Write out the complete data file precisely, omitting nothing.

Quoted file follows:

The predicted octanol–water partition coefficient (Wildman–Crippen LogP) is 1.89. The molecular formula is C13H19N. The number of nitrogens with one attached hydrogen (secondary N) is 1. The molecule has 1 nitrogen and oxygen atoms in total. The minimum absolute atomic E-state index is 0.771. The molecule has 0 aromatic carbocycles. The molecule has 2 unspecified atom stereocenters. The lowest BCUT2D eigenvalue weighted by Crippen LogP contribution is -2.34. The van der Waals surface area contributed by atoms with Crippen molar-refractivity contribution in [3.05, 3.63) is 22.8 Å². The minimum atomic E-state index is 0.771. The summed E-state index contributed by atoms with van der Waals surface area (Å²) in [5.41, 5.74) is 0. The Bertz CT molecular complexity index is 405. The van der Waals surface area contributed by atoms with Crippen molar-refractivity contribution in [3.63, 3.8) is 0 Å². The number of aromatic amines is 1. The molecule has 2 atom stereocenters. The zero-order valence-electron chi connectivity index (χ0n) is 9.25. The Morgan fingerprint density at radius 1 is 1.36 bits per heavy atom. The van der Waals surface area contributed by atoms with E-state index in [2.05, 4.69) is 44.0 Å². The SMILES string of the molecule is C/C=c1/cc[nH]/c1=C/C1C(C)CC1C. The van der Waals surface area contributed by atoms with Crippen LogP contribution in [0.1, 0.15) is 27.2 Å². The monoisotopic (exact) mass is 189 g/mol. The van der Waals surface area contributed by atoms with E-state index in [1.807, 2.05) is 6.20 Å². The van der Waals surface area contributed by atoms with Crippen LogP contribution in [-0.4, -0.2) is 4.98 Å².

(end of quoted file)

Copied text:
The predicted octanol–water partition coefficient (Wildman–Crippen LogP) is 1.89. The molecular formula is C13H19N. The number of nitrogens with one attached hydrogen (secondary N) is 1. The molecule has 1 nitrogen and oxygen atoms in total. The minimum absolute atomic E-state index is 0.771. The molecule has 0 aromatic carbocycles. The molecule has 2 unspecified atom stereocenters. The lowest BCUT2D eigenvalue weighted by Crippen LogP contribution is -2.34. The van der Waals surface area contributed by atoms with Crippen molar-refractivity contribution in [3.05, 3.63) is 22.8 Å². The minimum atomic E-state index is 0.771. The summed E-state index contributed by atoms with van der Waals surface area (Å²) in [5.41, 5.74) is 0. The Bertz CT molecular complexity index is 405. The van der Waals surface area contributed by atoms with Crippen molar-refractivity contribution in [3.63, 3.8) is 0 Å². The number of aromatic amines is 1. The molecule has 2 atom stereocenters. The zero-order valence-electron chi connectivity index (χ0n) is 9.25. The Morgan fingerprint density at radius 1 is 1.36 bits per heavy atom. The van der Waals surface area contributed by atoms with E-state index in [2.05, 4.69) is 44.0 Å². The SMILES string of the molecule is C/C=c1/cc[nH]/c1=C/C1C(C)CC1C. The van der Waals surface area contributed by atoms with Crippen LogP contribution in [0.1, 0.15) is 27.2 Å². The monoisotopic (exact) mass is 189 g/mol. The van der Waals surface area contributed by atoms with E-state index in [1.807, 2.05) is 6.20 Å². The van der Waals surface area contributed by atoms with Crippen LogP contribution in [-0.4, -0.2) is 4.98 Å².